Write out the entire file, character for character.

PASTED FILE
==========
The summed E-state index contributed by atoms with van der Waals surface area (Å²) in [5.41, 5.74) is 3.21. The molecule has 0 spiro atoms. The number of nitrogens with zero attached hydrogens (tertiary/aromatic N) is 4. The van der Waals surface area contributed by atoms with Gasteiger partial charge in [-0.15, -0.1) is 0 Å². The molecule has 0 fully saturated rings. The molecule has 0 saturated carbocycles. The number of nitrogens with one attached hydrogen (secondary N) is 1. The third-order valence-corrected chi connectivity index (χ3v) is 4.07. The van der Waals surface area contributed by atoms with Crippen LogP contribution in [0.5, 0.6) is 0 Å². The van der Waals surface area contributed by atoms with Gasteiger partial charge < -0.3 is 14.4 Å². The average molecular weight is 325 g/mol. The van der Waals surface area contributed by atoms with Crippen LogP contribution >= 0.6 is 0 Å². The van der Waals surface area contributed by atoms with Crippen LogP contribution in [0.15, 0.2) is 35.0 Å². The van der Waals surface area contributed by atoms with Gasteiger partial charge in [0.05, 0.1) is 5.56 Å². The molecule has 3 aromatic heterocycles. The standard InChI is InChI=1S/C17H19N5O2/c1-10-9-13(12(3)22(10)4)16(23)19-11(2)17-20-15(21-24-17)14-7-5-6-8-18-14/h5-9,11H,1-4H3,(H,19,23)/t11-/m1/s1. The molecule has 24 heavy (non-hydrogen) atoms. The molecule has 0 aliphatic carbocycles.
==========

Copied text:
The summed E-state index contributed by atoms with van der Waals surface area (Å²) in [5.41, 5.74) is 3.21. The molecule has 0 spiro atoms. The number of nitrogens with zero attached hydrogens (tertiary/aromatic N) is 4. The van der Waals surface area contributed by atoms with Gasteiger partial charge in [-0.15, -0.1) is 0 Å². The molecule has 0 fully saturated rings. The molecule has 0 saturated carbocycles. The number of nitrogens with one attached hydrogen (secondary N) is 1. The third-order valence-corrected chi connectivity index (χ3v) is 4.07. The van der Waals surface area contributed by atoms with Crippen LogP contribution in [0.5, 0.6) is 0 Å². The van der Waals surface area contributed by atoms with Gasteiger partial charge < -0.3 is 14.4 Å². The average molecular weight is 325 g/mol. The van der Waals surface area contributed by atoms with Crippen LogP contribution >= 0.6 is 0 Å². The van der Waals surface area contributed by atoms with Crippen LogP contribution in [0.15, 0.2) is 35.0 Å². The van der Waals surface area contributed by atoms with Gasteiger partial charge in [0.05, 0.1) is 5.56 Å². The molecule has 3 aromatic heterocycles. The standard InChI is InChI=1S/C17H19N5O2/c1-10-9-13(12(3)22(10)4)16(23)19-11(2)17-20-15(21-24-17)14-7-5-6-8-18-14/h5-9,11H,1-4H3,(H,19,23)/t11-/m1/s1. The molecule has 24 heavy (non-hydrogen) atoms. The molecule has 0 aliphatic carbocycles.